But other research has found that even extremely high coffee intake may be safe. One study partially funded by the British Heart Foundation said you can safely drink 25 cups of coffee per day. It should be noted, however, that the study examined only about 8,000 people around the United Kingdom.
Multiple studies have found that a daily coffee intake of four cups is a safe amount. Even federal dietary guidelines suggest three to five eight-ounce cups of coffee per day (providing up to 400 milligrams of caffeine) can be a part of a healthy diet.
Dr. Steven Nissen, Chief Academic Officer of the Heart and Vascular Institute at the Cleveland Clinic, told USA TODAY there isn't a specific daily limit that would apply to everyone, but drinking more than four to five cups provides for more caffeine than he would recommend.
"Keep in mind that the biological half-life of caffeine is seven to nine hours. So, if you have a bunch of coffee in the morning, it'll be gone by bedtime. But, if you drink it all day long and you really load up, you may have insomnia, which really is an issue," said Nissen.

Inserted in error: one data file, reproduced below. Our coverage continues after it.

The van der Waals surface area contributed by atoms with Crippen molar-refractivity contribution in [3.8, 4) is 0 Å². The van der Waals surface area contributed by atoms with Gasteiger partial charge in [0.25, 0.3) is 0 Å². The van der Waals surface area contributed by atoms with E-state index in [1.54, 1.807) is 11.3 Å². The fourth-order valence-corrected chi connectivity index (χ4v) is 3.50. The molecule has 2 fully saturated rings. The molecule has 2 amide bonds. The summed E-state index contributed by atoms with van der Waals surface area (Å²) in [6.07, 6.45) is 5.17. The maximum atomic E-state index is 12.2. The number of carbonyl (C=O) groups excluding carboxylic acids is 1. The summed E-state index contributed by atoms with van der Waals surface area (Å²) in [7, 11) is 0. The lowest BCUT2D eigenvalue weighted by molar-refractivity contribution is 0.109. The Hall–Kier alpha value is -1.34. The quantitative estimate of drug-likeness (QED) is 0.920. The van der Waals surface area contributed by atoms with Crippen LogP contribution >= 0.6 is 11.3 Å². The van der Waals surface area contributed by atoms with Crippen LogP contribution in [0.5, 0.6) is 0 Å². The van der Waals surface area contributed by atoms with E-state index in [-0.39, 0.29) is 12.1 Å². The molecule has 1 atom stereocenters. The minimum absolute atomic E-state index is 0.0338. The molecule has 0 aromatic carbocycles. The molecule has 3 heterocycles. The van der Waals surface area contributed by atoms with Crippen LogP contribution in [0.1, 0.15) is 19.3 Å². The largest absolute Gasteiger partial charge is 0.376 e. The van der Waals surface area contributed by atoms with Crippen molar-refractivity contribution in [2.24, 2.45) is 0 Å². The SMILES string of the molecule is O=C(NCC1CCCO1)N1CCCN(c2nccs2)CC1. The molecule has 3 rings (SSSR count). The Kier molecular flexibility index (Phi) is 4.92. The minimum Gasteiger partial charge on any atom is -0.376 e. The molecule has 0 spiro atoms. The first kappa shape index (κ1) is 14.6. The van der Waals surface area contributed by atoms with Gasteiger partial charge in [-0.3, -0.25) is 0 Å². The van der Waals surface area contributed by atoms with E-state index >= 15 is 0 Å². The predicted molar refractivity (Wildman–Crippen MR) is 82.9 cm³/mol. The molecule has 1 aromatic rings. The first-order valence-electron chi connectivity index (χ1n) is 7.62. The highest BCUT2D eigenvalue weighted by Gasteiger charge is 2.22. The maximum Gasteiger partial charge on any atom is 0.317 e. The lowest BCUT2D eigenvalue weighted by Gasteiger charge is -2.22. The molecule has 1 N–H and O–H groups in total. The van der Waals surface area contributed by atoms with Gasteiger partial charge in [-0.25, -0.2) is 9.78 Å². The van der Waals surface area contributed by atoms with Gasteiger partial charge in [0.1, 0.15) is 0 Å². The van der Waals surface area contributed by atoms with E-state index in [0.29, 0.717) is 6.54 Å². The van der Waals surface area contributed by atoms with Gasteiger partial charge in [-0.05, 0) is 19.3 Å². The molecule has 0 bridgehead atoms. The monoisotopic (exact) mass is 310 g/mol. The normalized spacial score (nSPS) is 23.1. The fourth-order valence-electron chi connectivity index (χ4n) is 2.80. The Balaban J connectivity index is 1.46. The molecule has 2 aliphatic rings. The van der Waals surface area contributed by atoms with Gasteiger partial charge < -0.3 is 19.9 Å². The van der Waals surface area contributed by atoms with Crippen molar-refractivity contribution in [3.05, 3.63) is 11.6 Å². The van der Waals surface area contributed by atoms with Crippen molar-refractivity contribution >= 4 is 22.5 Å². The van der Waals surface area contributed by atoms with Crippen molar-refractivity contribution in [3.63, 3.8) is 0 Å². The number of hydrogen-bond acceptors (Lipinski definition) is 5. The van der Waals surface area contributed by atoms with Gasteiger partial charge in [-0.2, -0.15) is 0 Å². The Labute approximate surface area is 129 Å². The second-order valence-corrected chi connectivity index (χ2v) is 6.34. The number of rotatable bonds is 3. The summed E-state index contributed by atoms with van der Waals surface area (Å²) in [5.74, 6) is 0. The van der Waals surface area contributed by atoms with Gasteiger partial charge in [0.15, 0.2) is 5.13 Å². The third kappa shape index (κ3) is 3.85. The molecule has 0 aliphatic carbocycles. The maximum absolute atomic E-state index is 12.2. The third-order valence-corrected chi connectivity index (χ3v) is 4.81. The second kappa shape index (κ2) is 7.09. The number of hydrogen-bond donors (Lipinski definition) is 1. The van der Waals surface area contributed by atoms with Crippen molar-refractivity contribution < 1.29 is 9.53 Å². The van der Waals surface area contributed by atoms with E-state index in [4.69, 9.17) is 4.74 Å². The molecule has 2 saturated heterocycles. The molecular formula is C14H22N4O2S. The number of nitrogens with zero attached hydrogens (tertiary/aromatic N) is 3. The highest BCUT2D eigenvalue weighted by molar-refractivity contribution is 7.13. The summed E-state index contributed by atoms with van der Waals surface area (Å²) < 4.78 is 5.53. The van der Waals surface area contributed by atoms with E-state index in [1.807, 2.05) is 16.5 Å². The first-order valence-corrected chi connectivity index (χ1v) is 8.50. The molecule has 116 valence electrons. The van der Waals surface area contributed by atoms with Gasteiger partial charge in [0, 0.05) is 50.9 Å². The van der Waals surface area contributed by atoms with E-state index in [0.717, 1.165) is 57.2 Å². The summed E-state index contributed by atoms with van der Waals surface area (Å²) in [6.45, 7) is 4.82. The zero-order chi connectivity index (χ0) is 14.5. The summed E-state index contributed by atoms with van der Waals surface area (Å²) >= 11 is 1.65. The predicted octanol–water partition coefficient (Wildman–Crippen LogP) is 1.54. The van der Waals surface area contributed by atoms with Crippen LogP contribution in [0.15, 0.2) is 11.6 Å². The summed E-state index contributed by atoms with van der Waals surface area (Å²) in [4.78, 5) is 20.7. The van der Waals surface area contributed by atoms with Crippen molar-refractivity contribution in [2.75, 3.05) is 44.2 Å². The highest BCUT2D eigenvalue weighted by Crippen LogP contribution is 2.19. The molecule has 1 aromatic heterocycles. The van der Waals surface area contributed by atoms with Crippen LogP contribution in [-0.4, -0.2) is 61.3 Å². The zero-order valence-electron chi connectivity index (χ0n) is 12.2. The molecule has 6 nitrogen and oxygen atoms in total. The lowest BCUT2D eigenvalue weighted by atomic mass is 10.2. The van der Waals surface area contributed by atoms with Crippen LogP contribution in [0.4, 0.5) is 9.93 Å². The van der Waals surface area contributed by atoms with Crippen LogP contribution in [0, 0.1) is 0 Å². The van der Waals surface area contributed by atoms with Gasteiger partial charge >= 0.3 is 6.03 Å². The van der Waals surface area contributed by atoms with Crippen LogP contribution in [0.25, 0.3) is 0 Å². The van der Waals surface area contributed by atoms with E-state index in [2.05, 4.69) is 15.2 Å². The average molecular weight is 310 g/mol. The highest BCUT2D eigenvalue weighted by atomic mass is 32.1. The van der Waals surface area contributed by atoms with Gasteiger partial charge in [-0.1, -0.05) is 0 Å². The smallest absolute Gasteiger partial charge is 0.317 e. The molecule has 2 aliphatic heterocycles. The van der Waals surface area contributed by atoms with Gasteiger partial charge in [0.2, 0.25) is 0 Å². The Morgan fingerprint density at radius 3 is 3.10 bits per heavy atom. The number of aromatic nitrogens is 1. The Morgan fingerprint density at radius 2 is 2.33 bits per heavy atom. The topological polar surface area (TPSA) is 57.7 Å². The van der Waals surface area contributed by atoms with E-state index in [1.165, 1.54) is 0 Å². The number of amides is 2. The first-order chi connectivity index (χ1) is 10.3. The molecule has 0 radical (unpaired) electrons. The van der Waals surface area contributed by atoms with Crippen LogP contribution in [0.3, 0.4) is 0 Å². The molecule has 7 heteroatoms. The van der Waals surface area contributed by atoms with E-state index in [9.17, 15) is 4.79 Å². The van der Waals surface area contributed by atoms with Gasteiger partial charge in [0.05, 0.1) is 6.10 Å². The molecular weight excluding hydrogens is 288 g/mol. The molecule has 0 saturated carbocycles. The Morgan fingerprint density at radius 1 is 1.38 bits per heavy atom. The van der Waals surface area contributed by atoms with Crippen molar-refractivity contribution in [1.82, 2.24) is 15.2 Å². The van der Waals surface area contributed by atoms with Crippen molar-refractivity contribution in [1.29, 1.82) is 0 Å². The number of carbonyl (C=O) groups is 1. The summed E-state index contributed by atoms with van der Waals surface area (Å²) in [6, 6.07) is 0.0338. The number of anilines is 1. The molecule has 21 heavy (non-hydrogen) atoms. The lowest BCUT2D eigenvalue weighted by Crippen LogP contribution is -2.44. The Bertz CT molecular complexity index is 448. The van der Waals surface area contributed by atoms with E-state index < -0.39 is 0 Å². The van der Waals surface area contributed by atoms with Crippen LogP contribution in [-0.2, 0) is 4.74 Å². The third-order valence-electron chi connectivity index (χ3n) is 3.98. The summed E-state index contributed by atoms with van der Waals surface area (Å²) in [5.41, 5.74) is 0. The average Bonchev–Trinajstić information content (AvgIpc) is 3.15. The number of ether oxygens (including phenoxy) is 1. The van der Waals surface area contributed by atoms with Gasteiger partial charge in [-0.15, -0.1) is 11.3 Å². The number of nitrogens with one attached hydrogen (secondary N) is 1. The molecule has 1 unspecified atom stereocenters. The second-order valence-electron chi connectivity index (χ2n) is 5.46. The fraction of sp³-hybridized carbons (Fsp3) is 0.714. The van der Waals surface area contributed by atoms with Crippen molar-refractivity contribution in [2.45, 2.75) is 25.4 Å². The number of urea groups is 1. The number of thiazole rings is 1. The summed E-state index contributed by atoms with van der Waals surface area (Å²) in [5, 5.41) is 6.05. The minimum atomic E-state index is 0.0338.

Not all people react to caffeine in the same way, so if you are feeling some of the negative symptoms of the substance, like insomnia or anxiety, don't be afraid to scale back or cut off your coffee intake.
But is coffee good for you?
Many studies, like the ones cited above, suggest that up to four cups of coffee is a safe amount, but is it actually beneficial for you?
Several studies associate normal coffee consumption with health benefits, but they don't prove causation.
According to the previously mentioned AJCN study, people who don't drink coffee have a 11% higher chance of cardiovascular disease than those who consume one to two cups per day. The study found decaf drinkers had a 7% higher chance of developing cardiovascular disease as well.
A study from the National Institutes of Health published similar findings: those who drank at least three cups of coffee daily had a 10 percent lower risk of death. The review examined over 400,000 men and women ages 50 to 71.
Additionally, two studies in the Annals of Internal Medicine supported the idea that a few cups of coffee is linked to a longer life.
One study examining over 185,000 Americans reported an 18% decreased chance of death compared to non-drinkers. The other study, comprised of more than 520,000 people across Europe, also found that people who drink several cups per day had a lower risk of death than non-drinkers.